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Frontier Metropolis

Picturing Early Detroit, 1701-1838

Brian Leigh Dunnigan

Award Winner

Detroit, History

Great Lakes Books Series

Hardback
Published: April 2001
ISBN: 9780814327678
Pages: 256 Size: 18x13
Illustrations: 260
Published: April 2001
ISBN: 9780814330111
Pages: 256 Size: 18x13
Illustrations: 260
Review

It is hard to imagine anyone who loves books describing this beautiful volume as anything less than a treasure. In particular, those readers with an interest in maps or the Great Lakes region in the eighteenth and nineteenth centuries, let alone Detroit, will find it irresistible.

— The Michigan Historical Review

Despite its inland location, Detroit's origins as a French outpost make it older than many other cities of the eastern United States. Frontier Metropolis illustrates and describes all known images of Detroit in the pre-photographic era to provide a nearly complete visual chronology made by people who knew the city.

Brian Leigh Dunnigan has arranged these maps, plans, and views to show the evolution of Detroit and its community life over its first 137 years. Chapter introductions review issues faced by Detroit residents during the years covered, while text accompanying the images places them in their historical context and adds the descriptive words of people from the past. No other book so vividly depicts Detroit's growth from struggling agricultural community and trading post to industrial giant.

Presented in a handsome, large-format design and illustrated in full color, Frontier Metropolis is a unique and captivating look at the city's rich and diverse heritage.

Brian Leigh Dunnigan is curator of maps at the William L. Clements Library of the University of Michigan.

Brian Dunnigan's Frontier Metropolis: Picturing Early Detroit is both a sophisticated study of the Detroit River region between the founding of the French settlement in 1701 and the beginning of the photographic era in 1838 and an outstanding example of just how effectively images can be used in the historical venture. Frontier Metropolis is the product of Brian Dunnigan's thorough search through North American and European collections to find maps and pictures that he then subjected to careful scrutiny within the context of his enviable knowledge of Great Lakes colonial history.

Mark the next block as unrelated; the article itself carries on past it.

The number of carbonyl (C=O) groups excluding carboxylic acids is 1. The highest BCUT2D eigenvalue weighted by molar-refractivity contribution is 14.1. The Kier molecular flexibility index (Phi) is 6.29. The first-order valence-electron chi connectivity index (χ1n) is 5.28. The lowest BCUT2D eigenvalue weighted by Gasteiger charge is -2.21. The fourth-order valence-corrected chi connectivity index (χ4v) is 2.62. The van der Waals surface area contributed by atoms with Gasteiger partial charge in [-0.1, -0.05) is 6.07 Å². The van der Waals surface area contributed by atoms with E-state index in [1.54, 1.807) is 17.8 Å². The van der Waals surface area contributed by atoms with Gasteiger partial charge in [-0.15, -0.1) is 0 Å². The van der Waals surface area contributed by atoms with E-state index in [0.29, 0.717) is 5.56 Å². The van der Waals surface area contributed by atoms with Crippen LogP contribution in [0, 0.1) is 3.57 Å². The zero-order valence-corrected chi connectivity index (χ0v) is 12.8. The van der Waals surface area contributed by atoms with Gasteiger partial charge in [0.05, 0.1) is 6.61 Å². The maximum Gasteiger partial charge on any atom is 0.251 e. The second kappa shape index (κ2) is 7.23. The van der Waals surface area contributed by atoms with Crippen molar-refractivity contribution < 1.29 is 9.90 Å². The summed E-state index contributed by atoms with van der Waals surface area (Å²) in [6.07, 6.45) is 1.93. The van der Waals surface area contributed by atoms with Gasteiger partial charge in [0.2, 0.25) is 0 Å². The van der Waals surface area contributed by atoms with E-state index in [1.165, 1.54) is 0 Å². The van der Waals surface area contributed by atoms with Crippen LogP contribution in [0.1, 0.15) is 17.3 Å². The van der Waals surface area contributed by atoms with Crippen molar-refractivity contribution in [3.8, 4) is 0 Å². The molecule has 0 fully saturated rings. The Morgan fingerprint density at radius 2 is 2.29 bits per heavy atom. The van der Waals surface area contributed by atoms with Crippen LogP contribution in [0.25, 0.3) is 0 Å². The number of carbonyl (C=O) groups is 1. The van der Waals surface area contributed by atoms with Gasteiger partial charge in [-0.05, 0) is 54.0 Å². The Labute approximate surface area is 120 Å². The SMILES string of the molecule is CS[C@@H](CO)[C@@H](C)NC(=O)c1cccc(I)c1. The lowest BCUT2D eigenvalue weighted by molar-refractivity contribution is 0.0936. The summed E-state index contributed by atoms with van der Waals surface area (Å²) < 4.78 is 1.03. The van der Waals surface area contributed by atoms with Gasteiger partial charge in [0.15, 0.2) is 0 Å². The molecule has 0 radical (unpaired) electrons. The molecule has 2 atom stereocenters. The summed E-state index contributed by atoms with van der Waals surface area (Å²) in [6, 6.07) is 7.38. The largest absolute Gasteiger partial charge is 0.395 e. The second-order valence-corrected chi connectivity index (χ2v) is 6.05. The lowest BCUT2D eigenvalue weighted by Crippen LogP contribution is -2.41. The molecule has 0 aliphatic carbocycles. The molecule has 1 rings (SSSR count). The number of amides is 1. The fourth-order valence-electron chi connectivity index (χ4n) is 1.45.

– Ontario History

This is a city most of us know little about, and which we have never seen illustrated, at least not like this. Dunnigan, curator of maps at the William L. Clements library at the University of Michigan, spent five years on this project. What he has produced is anything but another history of early Detroit-though it is a superbly well-written one. The core of this book is a rich, unique and virtually complete visual record of Detroit before the age of photography.-

– The Oakland Press

It is hard to imagine anyone who loves books describing this beautiful volume as anything less than a treasure. In particular, those readers with an interest in maps or the Great Lakes region in the eighteenth and nineteenth centuries, let alone Detroit, will find it irresistible.

– The Michigan Historical Review

This is the magnum opus of Detroit's anniversary year... The book is a work of art and a scholar's delight... a must for anyone interested in Detroit history.

– Bill McGraw, Detroit Free Press

It's a really nice book on Detroit that people seem to overlook. It weighs 9 pounds and has 250 pages of reprinted old maps, portraits of founders of the city and stunning historical writing. It's an organic, wonderful picture book-bigger than most and nicer than most art books. The reproductions are really nice and crisp, and it has material that you're never going to see again."

– Metrotimes

These pictures and maps are tantalizing windows into the past of this colonial metropolis during its French, British, and early American periods. Frontier Metropolis illustrates and describes all known images of Detroit from its founding in 1707 until 1838 to provide a nearly complete visual chronology made by people who knew the city. Presented in a handsome, large-format design, illustrated in full color, Frontier Metropolis is a unique and captivating look at the city's rich and colorful heritage.

– Michigan Social Studies Journal

Dunnigan's scholarsip is impeccable. He knows the source literature comprehensively, and describes both topography and biography vividly.... The portrait of the 'Motor City' in adolescence becomes fresh and authoratative in Dunnigan's lively telling...

– Nicholas Westbrook, Executive Director, Fort Ticonderog<br mce_bogus="1">

  • 2001 Michigan Notable Book Awards - Result: 1 of 20 selected annually
  • 2001 State History Award - Result: Winner in the category of Publications: Books: University & Commercial
  • 2001 State History Award - Result: Winner in the category of Publications: Books: University & Commercial
  • 2001 Michigan Notable Book Awards - Result: 1 of 20 selected annually